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Rusty Eye – Possessor (9,5/10) – USA – 2009
by Jonathan “Hell’s Unicorn”
Originality is the rarest of all commodities in today’s world of music. Heavy metal affords a bit more freedom to experiment than other styles, but finding something genuinely fresh and inviting is still largely a challenging task within this side stream art form. When looking for it, the first place recommended is that truly unrestrained lot of nonconformists known affectionately as the underground, where disturbing yet beautiful things await. Apply to this those most subterranean images of reanimated corpses, mortuaries, graveyards bound in mist and moonlight, and a vampire/Medusa hybrid with centipedes where the snakes should be, casting dark spells with pagan/demonic charms, and you have the face of Rusty Eye’s “Possessor”.
Naturally the first reaction to such imagery is one of expectation. Most would assume it to be the imagery common to either a modern brutal death metal band with crazed atonal riffing and unintelligible guttural vocalizations. Others with a more archaic understanding of the genre might look back to the most extreme elements of the 80s thrash metal scene, if not further still to the beginnings of said style within the blackened bowls of the most twisted outfits of the NWOBHM and the corresponding darker acts of mainland and northern Europe. But the reality is something a lot more nuanced, something that takes into account all possibilities, both old and new, and fuses them together into a semi-extreme, ruthlessly progressive, yet still somehow consonant and accessible whole.
While most carrying the label of progressive metal tend to focus on one or two elements such as involved song structures or hybrid of styles, and exaggerating them to the point of hitting new territory, Rusty Eye takes little pieces of everything, almost like a jigsaw puzzle of putrid flesh, and puts together a truly unique and auspicious work of necromancy. Some technical Thrash riffing here, a few odd changes or unexpected sections there, a pinch of fancy bass work rivaling both Steve Harris and Geddy Lee, a touch of older hard and punk rock influences, a seasoning of keyboard ambiences and Neo-classical tonality, and the occasional smatterings of both black and death metal vocalizations all mix together into a mystic witches brew of sounds.
Perhaps it is fate that the most proficient of progressive bands, be they rock or metal in persuasion, come in groups of three. Throughout each of these 13 solid mixes of metallic beauty each member provides an invaluable part to the whole, often more than one part actually. Mr. Rust puts forth a highly active bass performance while taking time to put form several classic dirty vocal styles, including a gravely punk/thrash shout, a set of guttural barks that invoke both David Vincent and Chuck Schuldiner, and some more blackened screams coming closer to an Attila or a Nocturno Culto sound. Baron Murtland is the most restrained of the 3, but his riff work and lead breaks are masterfully accomplished and intricate. Miss Randall, who held her own in a speed playing contest with several proficient male drummers, plays the role of multi-instrumentalist by providing some keyboards in addition to her consonant yet attitude driven rock vocals and brutal rhythmic patterns.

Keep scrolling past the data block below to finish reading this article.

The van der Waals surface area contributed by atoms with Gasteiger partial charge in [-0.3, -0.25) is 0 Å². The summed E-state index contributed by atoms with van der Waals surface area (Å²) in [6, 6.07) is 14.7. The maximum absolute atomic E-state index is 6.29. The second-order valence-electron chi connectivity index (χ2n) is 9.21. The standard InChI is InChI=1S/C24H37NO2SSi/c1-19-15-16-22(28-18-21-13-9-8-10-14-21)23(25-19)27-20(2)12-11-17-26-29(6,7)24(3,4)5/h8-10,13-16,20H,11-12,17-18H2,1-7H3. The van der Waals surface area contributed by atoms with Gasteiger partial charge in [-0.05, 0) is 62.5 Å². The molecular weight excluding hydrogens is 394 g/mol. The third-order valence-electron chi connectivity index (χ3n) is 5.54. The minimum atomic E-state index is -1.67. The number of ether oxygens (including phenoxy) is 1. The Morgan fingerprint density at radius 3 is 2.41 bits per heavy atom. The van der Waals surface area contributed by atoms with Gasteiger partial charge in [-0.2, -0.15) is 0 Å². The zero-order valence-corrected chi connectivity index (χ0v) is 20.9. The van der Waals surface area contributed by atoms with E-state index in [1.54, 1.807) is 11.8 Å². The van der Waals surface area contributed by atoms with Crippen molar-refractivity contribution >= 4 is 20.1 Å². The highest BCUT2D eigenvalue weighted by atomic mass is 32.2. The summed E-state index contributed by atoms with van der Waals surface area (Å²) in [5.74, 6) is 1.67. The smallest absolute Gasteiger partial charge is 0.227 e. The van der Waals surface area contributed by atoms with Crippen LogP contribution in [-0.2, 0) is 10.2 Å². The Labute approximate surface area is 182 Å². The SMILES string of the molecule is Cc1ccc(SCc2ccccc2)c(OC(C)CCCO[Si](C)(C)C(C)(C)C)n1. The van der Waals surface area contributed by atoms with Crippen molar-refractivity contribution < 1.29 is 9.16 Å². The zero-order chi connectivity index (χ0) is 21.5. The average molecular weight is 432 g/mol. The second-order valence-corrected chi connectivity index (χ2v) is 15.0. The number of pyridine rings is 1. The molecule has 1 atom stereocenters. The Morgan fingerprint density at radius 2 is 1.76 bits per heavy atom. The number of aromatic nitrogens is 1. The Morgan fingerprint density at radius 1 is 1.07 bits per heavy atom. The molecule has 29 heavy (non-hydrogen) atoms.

While “Stendhal Syndrome” dished out a shorter and more compact version of what this band is capable of, “Possessor” brings to full fruition the potential locked within. Far from being a 50 minute fit of technical showboating, what emerges are a series of very catchy works that can be both sung along to and admired for their sheer abstractness. “Somnambulist Possession” and “A Poisoned Letter” are classic examples of this, featuring beautifully crafted chorus melodies delivered in a dark angelic fashion by Miss Randall, with Mr. Rush chiming in with his varying extreme metal vocal characters. “Day Of The Dead” and “Mondo Cane” take more of a thrash metal approach riff wise, but the underlying melodic quality endures. There is an underlying Iron Maiden, Venom and otherwise general NWOBHM vibe to most of these songs, but the presentation is much more involved and occasionally brings in influences from early 80s Rush. The most notable example of this can be found on “Jerusalem Cricket Souffle”, which merges elements of Maiden’s “Transylvania”, Sabbath’s “Rat Salad” and Rush’s “YYZ”.
For anyone who wants more than just another homage to one of the elder greats in Metal’s history, “Possessor” is definitely a place to start looking. It might be a bit premature given the highly anticipated releases up and coming from 2009 out of Immortal and Megadeth, but I can pretty comfortably say that this is one of the best albums to come out this year. It lives in a world all its own, one where the most horrific visual depictions walk side by side with an enticing collection of sounds. I was fortunate enough to get the limited edition release with the vinyl-like CD design, which is a fitting one given the commonalities this shares with the tenaciously nonconformist metal works of the early to mid 80s. Break out the spell books and get yourself to the local cemetery, the magic of metal is back.
- At The House By The Cemetery (intro)
- Day Of The Dead
- Mondo Cane
- The Serial Kind
- Those Who Flee From The Sun
- Wings Of A Demon
- Malefice (Intermission)
- Somnambulist Possession
- Jerusalem Cricket Soufflé
- The Entity (Ghostly Lust)
- A Poisoned Letter
- Mandragora Screams
- Rituales De Sangre (Outro)